2. Calibrate them - this is generally understood, though the frequency of calibration, particularly for sensors that tend to drift, is generally shorter than ideal.
  3. Validate them - this is the piece that's overlooked by most instrumentation suppliers, I think. Analytics to validate the measurements, particularly during calibration is an area that needs much more attention.
Much of the work that Dr Watts did at Minworth Systems was focused on automating these 3 things and I've seen very few instruments come close to what he did 20 years ago!

2. Measure what matters most

I could probably make this blog an ode to John Watts and fill it with his anecdotes.  One of my favorites was one where a customer asked him to install a dissolved oxygen (DO) probe in an anoxic zone. He suggested it would be cheaper to install a wooden probe and write 0 mg/L on a fake display!  Maybe that's a little harsh, but the point is that we should only measure things that are useful to help us to run the plant and that we're actually going to use to make some decision. Generally we're lacking many important and basic measurements in our treatment plants (e.g. dissolved oxygen in the aerated basins, airflow to each aeration zone and electricity use by blowers), but we need to be careful in our enthusiasm not to swing to the other extreme and start measuring stuff that's interesting but not useful. You can spend some serious money measuring ammonia and nitrate all over a treatment plant, but unless you're actually using it for control, the measurements will eventually be ignored and the instrument neglected.  It's much better to have a handful of good instruments, positioned in locations where you're actually measuring something you can control, then there's motivation to keep those sensors running well (see Key#1!)

3. Think dynamics, not steady state

A lot of the design and operational guidance in text books and training materials have simple equations into which you plug a single number to get your answer (e.g. sludge age calculation or removal efficiency). Similarly, influent and effluent samples are usually flow-weighted or time-averaged composites (worse-still, grab samples!).  All this means that we're used to thinking and talking about average daily conditions.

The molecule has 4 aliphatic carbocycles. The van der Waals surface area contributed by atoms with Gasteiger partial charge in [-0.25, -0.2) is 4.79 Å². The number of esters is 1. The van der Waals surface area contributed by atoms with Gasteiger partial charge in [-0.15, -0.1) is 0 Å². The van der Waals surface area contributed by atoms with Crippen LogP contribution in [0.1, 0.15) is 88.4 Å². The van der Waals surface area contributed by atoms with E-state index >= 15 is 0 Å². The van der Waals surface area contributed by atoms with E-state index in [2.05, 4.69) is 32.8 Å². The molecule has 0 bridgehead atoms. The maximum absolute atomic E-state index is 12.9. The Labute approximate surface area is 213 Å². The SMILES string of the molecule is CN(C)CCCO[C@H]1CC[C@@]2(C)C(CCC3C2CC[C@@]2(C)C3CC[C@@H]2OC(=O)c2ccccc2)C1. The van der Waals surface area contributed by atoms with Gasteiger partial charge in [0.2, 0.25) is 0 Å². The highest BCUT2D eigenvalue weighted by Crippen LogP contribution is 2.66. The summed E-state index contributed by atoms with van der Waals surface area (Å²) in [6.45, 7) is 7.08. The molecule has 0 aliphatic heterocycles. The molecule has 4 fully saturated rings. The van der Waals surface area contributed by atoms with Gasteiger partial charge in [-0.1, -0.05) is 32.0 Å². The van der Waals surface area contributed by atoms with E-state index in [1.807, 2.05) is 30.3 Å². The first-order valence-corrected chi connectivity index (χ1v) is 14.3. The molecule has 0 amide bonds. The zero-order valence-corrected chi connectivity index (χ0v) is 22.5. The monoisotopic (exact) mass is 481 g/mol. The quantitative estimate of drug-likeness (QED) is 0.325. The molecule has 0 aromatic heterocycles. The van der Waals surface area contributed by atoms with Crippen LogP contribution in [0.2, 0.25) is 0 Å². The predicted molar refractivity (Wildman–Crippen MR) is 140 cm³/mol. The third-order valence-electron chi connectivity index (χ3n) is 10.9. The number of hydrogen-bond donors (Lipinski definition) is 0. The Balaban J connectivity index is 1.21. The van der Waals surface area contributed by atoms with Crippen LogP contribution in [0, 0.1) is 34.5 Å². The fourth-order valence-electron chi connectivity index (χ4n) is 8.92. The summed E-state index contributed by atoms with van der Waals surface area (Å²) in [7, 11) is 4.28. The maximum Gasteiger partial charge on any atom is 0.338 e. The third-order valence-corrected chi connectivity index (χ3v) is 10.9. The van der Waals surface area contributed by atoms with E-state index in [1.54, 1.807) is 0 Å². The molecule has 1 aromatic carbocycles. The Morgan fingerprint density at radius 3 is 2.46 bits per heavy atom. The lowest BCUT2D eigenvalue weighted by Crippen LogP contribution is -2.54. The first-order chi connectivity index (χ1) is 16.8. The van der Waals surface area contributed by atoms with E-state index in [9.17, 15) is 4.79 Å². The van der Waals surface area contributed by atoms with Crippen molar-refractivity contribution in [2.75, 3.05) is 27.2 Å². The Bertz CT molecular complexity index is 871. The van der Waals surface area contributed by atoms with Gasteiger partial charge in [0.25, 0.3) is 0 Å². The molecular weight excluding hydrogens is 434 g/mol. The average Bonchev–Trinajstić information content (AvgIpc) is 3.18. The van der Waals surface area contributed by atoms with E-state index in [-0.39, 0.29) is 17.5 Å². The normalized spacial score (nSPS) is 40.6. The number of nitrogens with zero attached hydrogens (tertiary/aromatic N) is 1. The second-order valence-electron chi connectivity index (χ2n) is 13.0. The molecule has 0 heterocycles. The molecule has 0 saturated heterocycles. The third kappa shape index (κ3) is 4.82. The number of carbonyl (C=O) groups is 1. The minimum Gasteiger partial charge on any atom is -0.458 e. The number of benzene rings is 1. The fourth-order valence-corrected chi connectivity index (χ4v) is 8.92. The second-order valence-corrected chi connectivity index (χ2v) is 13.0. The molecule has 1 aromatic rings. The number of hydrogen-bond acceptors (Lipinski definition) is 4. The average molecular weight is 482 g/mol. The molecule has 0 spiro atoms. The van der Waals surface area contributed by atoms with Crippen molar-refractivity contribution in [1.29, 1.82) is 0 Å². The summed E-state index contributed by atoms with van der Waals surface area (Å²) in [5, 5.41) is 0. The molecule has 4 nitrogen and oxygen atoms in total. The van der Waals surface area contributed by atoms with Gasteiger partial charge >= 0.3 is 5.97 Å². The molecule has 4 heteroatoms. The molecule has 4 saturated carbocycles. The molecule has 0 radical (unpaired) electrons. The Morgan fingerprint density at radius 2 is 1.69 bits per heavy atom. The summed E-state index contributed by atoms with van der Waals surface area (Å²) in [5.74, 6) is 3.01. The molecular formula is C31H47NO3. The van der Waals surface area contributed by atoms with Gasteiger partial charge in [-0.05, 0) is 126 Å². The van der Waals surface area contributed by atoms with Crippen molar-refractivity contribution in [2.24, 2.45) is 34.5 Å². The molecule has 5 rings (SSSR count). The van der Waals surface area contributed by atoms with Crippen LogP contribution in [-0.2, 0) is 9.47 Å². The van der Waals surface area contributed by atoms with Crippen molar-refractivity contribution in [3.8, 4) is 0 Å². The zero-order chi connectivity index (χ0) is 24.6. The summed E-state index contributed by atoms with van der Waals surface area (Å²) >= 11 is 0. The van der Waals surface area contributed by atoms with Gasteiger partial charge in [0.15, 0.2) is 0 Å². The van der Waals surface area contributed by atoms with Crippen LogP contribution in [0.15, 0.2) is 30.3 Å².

Graphic showing difference between composite
 sample and continuous measurement
(Courtesy Dr. Leiv Rieger/WEF,
taken from WEF Modeling 101 Webcast)
However, the reality is that our treatment plants see significant daily variations in flows and concentrations and therefore we need to look at them as a dynamic system. This was first brought home to me when I was working on a plant in the UK doing biological phosphorus removal back in the late 1990's. We had an online phosphate analyzer taking measurements at the end of the aeration basin just prior to the clarifiers and we would see daily phosphate peaks of 1 or 2 mg/L every afternoon for just an hour or so, but the effluent composite sample measurements would be pretty consistently below 0.2 mg/L. To understand our wastewater treatment systems we need to measure their dynamics and then analyze that good data (having adhered to Keys #1 and #2, of course!!)  

4. Recognize different timescales

Hand-in-hand with dynamics is the need to think about different timescales:

  • Diurnal (daily) variations
  • Weekly trends (especially weekend versus weekday differences)
  • Seasonal shifts
For each of these, the data analytics needs are quite different and need to be thought through properly. For diurnal variations, it's useful to compare one day to the next by maybe overlaying the dynamic data; for weekly trends we can do something similar over a 7-day horizon; for seasonal shifts we need to plot out long-term trends and compare them to temperature and maybe rainfall shifts.

5. Consider how to handle outliers and extraordinary events

This blog is getting long, so I'll try to wrap up this 5th key quickly!  In data analytics it's common practice to identify and eliminate outliers, assuming they're either "bad" measurements or not typical and therefore we can ignore them.  However, thinking back to my involvement in the WERF projects on DSS, a lot of what is done at wastewater treatment plants is trying to keep the process stable in response to abnormal events such as upsets from shock loads or toxins, or more typically responding to wet weather.  This means we need to identify these "outliers" but rather than throw them away, we need to decide how to respond. Maybe this is a topic for another blog?!!